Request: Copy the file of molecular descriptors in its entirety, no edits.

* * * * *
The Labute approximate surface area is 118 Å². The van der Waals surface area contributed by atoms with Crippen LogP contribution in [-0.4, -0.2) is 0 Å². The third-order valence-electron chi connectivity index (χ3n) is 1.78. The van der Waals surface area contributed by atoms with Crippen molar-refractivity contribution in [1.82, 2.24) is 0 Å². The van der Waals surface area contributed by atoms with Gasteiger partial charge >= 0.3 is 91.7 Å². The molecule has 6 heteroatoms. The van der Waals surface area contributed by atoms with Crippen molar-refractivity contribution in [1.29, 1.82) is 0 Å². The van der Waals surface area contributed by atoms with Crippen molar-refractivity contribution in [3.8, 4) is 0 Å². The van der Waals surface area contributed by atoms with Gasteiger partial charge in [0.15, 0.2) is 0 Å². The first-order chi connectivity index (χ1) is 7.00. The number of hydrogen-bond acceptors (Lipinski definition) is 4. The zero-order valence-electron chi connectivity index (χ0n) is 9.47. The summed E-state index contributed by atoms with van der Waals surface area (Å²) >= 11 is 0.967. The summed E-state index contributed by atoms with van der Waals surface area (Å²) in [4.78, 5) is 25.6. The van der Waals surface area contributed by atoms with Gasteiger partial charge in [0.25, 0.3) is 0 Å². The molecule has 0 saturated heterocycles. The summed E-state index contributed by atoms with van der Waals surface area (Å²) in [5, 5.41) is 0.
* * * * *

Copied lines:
The Labute approximate surface area is 118 Å². The van der Waals surface area contributed by atoms with Crippen LogP contribution in [-0.4, -0.2) is 0 Å². The third-order valence-electron chi connectivity index (χ3n) is 1.78. The van der Waals surface area contributed by atoms with Crippen molar-refractivity contribution in [1.82, 2.24) is 0 Å². The van der Waals surface area contributed by atoms with Gasteiger partial charge >= 0.3 is 91.7 Å². The molecule has 6 heteroatoms. The van der Waals surface area contributed by atoms with Crippen molar-refractivity contribution in [1.29, 1.82) is 0 Å². The van der Waals surface area contributed by atoms with Crippen molar-refractivity contribution in [3.8, 4) is 0 Å². The van der Waals surface area contributed by atoms with Gasteiger partial charge in [0.15, 0.2) is 0 Å². The first-order chi connectivity index (χ1) is 7.00. The number of hydrogen-bond acceptors (Lipinski definition) is 4. The zero-order valence-electron chi connectivity index (χ0n) is 9.47. The summed E-state index contributed by atoms with van der Waals surface area (Å²) >= 11 is 0.967. The summed E-state index contributed by atoms with van der Waals surface area (Å²) in [4.78, 5) is 25.6. The van der Waals surface area contributed by atoms with Gasteiger partial charge in [0.25, 0.3) is 0 Å². The molecule has 0 saturated heterocycles. The summed E-state index contributed by atoms with van der Waals surface area (Å²) in [5, 5.41) is 0.